From the perspective of a classic sci-fi fan, Monsters vs. Aliens nails it. From the opening Dreamworks logo which references Earth vs. the Flying Saucers to the Mothra-loaded finale, it’s obvious the group who worked on this animated feature studied the needed reference material.
The first half hour of MvsA is by far the highlight. The laughs are numerous, the story flows well as the audience is brought up to speed, and the incredible accuracy of the homages to classic sci-fi films is truly spectacular. The story, based on the concept that the government has been hiding monsters of the small and giant varieties from the public for over 50 years, works well. Luckily, they’re also available to stop an impending alien invasion from destroying us all after being released from their prison.
Unfortunately, even with the rather unique set-up, the film devolves into a series of action sequences that lack the charm or the fun the dialogue provides. It all feels very familiar in terms of animation, and a possible alternate take, one in which the monsters try to adjust to a normal life, had potential.
That said, the laughs never fully stop, and consistently keep coming. Seth Rogen plays a blob without a brain (B.O.B.), and as expected for CG movies these days, the goofy sidekick becomes the funniest part of the film. He salvages the third act thanks to the one-liners.
There’s also a logistical question as to why even inept government featured in this movie would send man-sized monsters to fight a giant alien robot in California. This sequence, despite delivering the best of the action sequences, leaves most of the characters with almost nothing to do other than sit on the sidelines. A subplot involving the Missing Link feeling depressed for failing to help seems dropped and forgotten by the end.
Overall, there’s nothing to stop Dreamwork’s latest from being thoroughly entertaining, although only a small portion of the potential audience will “get” everything crammed into Monsters vs. Aliens. Kids will be mildly entertained, while much will be beyond their growing film knowledge. It’s fun, looks great, and is the homage that ‘50s sci-fi fans deserve.
Dreamworks delivers an AVC encode that is up to the expectation. This is a colorful, bright, and all-around fantastic transfer. Detail is simply outstanding, from the superb facial detailing (with credit also going to the animation team), stitching on clothing, the reflections on B.O.B., to the individual hairs on Susan’s head, are all phenomenal.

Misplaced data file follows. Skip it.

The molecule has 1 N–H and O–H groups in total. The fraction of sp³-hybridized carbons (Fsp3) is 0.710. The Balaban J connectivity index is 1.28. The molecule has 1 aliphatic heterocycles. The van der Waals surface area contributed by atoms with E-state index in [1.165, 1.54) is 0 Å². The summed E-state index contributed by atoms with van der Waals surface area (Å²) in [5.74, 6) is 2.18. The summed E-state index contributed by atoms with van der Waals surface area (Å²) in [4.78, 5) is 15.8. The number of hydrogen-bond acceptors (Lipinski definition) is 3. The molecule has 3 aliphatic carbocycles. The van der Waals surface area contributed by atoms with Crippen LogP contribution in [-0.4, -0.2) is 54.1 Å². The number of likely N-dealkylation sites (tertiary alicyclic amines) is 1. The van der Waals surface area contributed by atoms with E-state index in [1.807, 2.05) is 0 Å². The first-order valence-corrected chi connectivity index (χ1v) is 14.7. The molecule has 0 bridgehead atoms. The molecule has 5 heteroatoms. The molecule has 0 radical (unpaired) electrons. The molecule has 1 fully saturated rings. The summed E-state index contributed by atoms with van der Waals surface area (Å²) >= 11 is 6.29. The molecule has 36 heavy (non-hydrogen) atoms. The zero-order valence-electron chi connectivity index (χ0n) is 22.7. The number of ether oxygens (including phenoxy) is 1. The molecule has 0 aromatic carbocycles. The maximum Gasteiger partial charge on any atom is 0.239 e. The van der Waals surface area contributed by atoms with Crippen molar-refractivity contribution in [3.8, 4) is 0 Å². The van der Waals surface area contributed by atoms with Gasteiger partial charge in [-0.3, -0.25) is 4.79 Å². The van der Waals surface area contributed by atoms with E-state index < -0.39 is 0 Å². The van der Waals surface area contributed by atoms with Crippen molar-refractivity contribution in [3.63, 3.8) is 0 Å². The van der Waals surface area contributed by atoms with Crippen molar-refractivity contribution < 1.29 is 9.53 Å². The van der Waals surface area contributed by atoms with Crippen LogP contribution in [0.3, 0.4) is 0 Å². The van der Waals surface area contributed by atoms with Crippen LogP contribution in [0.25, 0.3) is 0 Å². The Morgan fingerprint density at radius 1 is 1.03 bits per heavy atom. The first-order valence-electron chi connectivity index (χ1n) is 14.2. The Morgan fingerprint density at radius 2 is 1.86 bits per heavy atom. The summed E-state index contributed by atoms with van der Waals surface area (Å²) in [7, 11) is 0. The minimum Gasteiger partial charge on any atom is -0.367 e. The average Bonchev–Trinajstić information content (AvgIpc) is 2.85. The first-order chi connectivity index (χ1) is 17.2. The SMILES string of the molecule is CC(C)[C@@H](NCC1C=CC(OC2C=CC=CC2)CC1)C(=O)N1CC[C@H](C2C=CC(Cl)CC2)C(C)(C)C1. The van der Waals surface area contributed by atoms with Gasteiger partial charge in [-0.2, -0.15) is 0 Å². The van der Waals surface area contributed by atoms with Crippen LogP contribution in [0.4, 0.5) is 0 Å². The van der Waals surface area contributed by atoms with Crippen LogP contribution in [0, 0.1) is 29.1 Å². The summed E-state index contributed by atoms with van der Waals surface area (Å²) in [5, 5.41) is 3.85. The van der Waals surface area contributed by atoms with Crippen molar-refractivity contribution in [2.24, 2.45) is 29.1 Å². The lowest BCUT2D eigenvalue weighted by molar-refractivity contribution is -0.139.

Contrast and black levels are flawless. Color saturation is perfect, and sharpness never wavers. However, the latter comes at a small cost, that of regular ringing around objects. The minor edging is at its worst in the first half during the brightly lit outdoor segments, and is less of a problem in the darker third act. Most won’t notice the problem, typically contained to background objects such as plants or buildings.
Deep and powerful bass highlights this astounding TrueHD track from the opening credits. As the camera swerves around the galaxy, planets flying by resonate in the low end. Action scenes, dominated by massive robots, insects, and people, rock the room with powerful low-end jolts.
Likewise, the soundfield as a whole is put to use, consistently filling with debris, or moving objects. The Golden Gate Bridge destruction is an early highlight, later taken over by the finale inside the alien mother ship. Here machines slam into platforms to create more extraterrestrial clones, and a constant stream of activity brings the film to life in each channel. Surrounds are aggressive, and never let up.
There is something funny about the extras… they constantly refer to (or promote) the 3-D used in the film for its theatrical release, which is not available at home in any form. This is strictly a 2-D presentation. The only 3-D available is used on the short B.O.B.’s Big Break and a terrible Blu-ray game.
That makes nearly everything here somewhat pointless. A commentary from co-directors Rob Letterman and Conrad Vernon along with producer Lisa Stewart is rudimentary. They admit to being tired, and gush about the chance to do the 3-D… which no one at home can see.
Two pop-up trivia tracks, one called the Animator’s Corner (which also discusses the 3-D) and a trivia track are available. Three deleted scenes are comprised of early sketches, while the featurette called The Tech of MvA is blatantly an advertisement for two computer companies… and 3-D.
A making-of called Modern Monster Movie-Making again dives into (what else?) the 3-D effects and how the team chose to utilize it, along with the usual cast rundown amongst other things. Karaoke and Dreamwork’s usual video jukebox, with clips from other animated features, remain.